I should note this car did not have the insanely expensive Track Pack, and that’s just fine for street duty. I’d skip the Track Pack and the Recaros if I were putting my name on the dotted line.

The gas-guzzler tax is necessary – the numbers are an eye-watering 12/18/14 and I saw closer to 12 for most of my loan.

2020 Ford Mustang Shelby GT500

The Shelby is the king Mustang of the moment. It’s the leader of the back, the boss (no pun intended), the big dog. I’d probably rather save some dough and drive a Mustang that better balances missions, but the Shelby has its charms. It’s the bazooka in the arsenal, and for some, that will be the appeal.

It’s a bad-ass car, and it’s fantastic, though it suffers a bit from overkill.

The Mustang V8 enthusiast with some limits to the budget will be happy with a properly equipped GT. The weekend warrior is best advised to seek out the outgoing Bullitt or incoming Mach 1. The track rat will do just fine with the Shelby GT350.

For the one who just has to have it all, that’s what this snake is for. It’s the baddest Mustang, if not the best.

[Images © 2021 Tim Healey/TTAC]

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25 Comments on “2020 Ford Mustang Shelby GT500 Review – Baddest Mustang...”

  • avatar

    I had a Mustang Ecoboost ‘vert for a week until yesterday, care for an op-ed to follow up yours?

    • 0 avatar

      If not, at least post a long comment in some obscure thread.

    • 0 avatar
      Tim Healey

      Sure, I’d love to hear your thoughts in the comments here. I do have a review of a 2020 EcoBoost in queue, though. It’s quite good!

      • 0 avatar

        I’ll write something up.

      • 0 avatar

        “So this is the V6?” I asked after some brief conversation with the owner.

        “Naw, it’s the turbo” was his reply.

        Probably one of those things you should check before you book, but I was lucky to even get a car. You see the Valley of the Sun has somehow become *the* destination of late. Uber $75 to go 19 miles from the airport. “Oh yeah they’ve been doing that”. Calling three Enterprises trying to find a car “Oh yeah it’s been like this, call X location”. Really it’s been facepalm all around, thank 3800 my Turo account was still verified. So after extending my hotel room two days before I could switch to my [cheaper] AirBnB I found this Mustang convertible about two miles from the hotel – but alas the owner did not do delivery. After Uber Black car drove from Sky Harbor to take me those two miles, I was in this silver [real] ‘Stang.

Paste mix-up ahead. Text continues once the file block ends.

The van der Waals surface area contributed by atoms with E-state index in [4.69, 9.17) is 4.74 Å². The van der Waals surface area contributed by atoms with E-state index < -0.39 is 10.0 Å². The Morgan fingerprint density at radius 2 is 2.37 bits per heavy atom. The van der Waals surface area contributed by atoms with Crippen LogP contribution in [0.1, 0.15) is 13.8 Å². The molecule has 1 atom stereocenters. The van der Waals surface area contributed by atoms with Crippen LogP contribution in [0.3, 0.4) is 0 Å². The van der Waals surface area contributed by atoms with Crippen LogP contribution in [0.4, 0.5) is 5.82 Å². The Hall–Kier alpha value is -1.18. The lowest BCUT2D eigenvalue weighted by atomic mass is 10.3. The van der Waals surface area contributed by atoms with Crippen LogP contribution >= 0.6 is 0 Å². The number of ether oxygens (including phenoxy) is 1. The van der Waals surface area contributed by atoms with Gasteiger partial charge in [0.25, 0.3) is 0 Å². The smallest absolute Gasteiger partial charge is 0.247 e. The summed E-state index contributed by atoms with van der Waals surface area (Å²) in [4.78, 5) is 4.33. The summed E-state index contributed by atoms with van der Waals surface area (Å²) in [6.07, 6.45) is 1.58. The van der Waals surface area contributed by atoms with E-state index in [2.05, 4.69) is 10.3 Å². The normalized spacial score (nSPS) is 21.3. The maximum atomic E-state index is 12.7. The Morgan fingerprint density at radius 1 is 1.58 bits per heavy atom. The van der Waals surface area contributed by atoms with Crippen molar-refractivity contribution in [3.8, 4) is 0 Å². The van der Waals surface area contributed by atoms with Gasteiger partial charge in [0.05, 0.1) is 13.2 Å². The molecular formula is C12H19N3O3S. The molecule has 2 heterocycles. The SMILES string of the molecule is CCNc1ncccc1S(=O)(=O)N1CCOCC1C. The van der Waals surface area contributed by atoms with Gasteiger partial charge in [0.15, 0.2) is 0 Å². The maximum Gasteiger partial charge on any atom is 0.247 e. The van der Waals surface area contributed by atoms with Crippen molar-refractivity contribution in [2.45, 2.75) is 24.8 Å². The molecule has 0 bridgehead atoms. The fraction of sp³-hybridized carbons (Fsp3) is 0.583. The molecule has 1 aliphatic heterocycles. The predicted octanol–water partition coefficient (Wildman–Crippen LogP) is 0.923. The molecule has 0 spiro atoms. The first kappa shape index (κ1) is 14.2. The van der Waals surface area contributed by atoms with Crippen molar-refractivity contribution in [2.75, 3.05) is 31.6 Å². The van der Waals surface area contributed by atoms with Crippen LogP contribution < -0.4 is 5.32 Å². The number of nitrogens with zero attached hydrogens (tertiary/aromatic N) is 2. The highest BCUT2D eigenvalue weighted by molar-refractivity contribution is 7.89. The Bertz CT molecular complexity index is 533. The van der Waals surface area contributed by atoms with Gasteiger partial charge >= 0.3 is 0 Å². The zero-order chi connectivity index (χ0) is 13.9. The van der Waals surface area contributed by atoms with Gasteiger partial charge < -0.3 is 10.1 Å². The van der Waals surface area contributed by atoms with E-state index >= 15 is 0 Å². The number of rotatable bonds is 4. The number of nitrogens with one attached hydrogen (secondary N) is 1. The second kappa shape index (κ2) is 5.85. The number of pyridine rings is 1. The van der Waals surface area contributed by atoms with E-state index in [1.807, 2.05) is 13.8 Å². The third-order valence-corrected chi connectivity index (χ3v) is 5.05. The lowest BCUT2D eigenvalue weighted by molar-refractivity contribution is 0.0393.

Well at least this was the loaded model, and inexplicably the seat warmers were turned on when I got in – I guess some like it hot. I plugged my USB drive into the port and browsed to it before I threw it in park to put the top down. Acceleration is decent, though there is frequently a turbo noise which you are very aware of top up or down. Technically the last turbo I drove was the Volvo C70 B.O.A.T. I acquired a few weeks ago, but really the last time I had a turbo was… maybe a Volvo 940 more than six years ago so my experience is limited but I don’t recall such a noise in the C70. This one was probably the most refined turbo I had personally driven, and outside of the noise found to be pleasant.

        Phoenix like Las Vegas is sort of big, in town most of the locals are pretty quick and north of the city some of them are attempting to set new land speed records. While I generally attempted to be in some reasonable speed of whatever sign I saw posted, merging onto the highway (and a few rights on Happy Valley Rd) the car had more than adequate acceleration for me to avoid horns and hand salutes from drivers behind me – though I don’t recall ever screeching the tires. Fortunately, the weather was rather pleasant so I didn’t melt in the combination of the Arizona sun and black pleather – but I don’t imagine that color combination works well in July despite the cooled seats option.

        I found the layout to be *mostly* ergonomic and the wheel mounted buttons very convenient to switch tracks, though I did have to touch the interface to enact a new search when switching artists. This example had various driving modes, but I forgot to test them because I kept bumping the four ways when fiddling with the USB stick. I was able to hook up my phone via Bluetooth, but it downloaded all my contacts after I made the connection. I’m sure all five of them won’t be pleased if they start getting spam calls from future renters. Top down and windows down under 45 mph, wind noise is tolerable, but I frequently kept them up and would say it is a must on the freeway. Aside from a few jaunts down Hwy 17 and local driving, the most use I got from this Mustang was a trip to Sedona (you really must visit the Sedona brewery if you have time on your Phoenix trip).

        Arizona has a few potholes and sections of rough road I found, but generally its roads return a smooth driving experience. Top down, the views are surreal heading north and the Mustang is happy to cruise around the speed limit or punch it past the many tractor trailers in both lanes who could barely muster 60 in a 75. I found parking it straight in a space to be challenging, but this could be a combination of its turning radius and the driver rather than the car itself. Top-down visibility I found to be very good, top up you’re using your backup camera and mirrors, but mostly the backup camera. In tighter spaces the nose was difficult to judge, and in urban jungle I took my time to avoid the small concrete islands they seem to have in their parking lots. Handling was very good and the car seemed very responsive dodging road debris as you’d think it should be.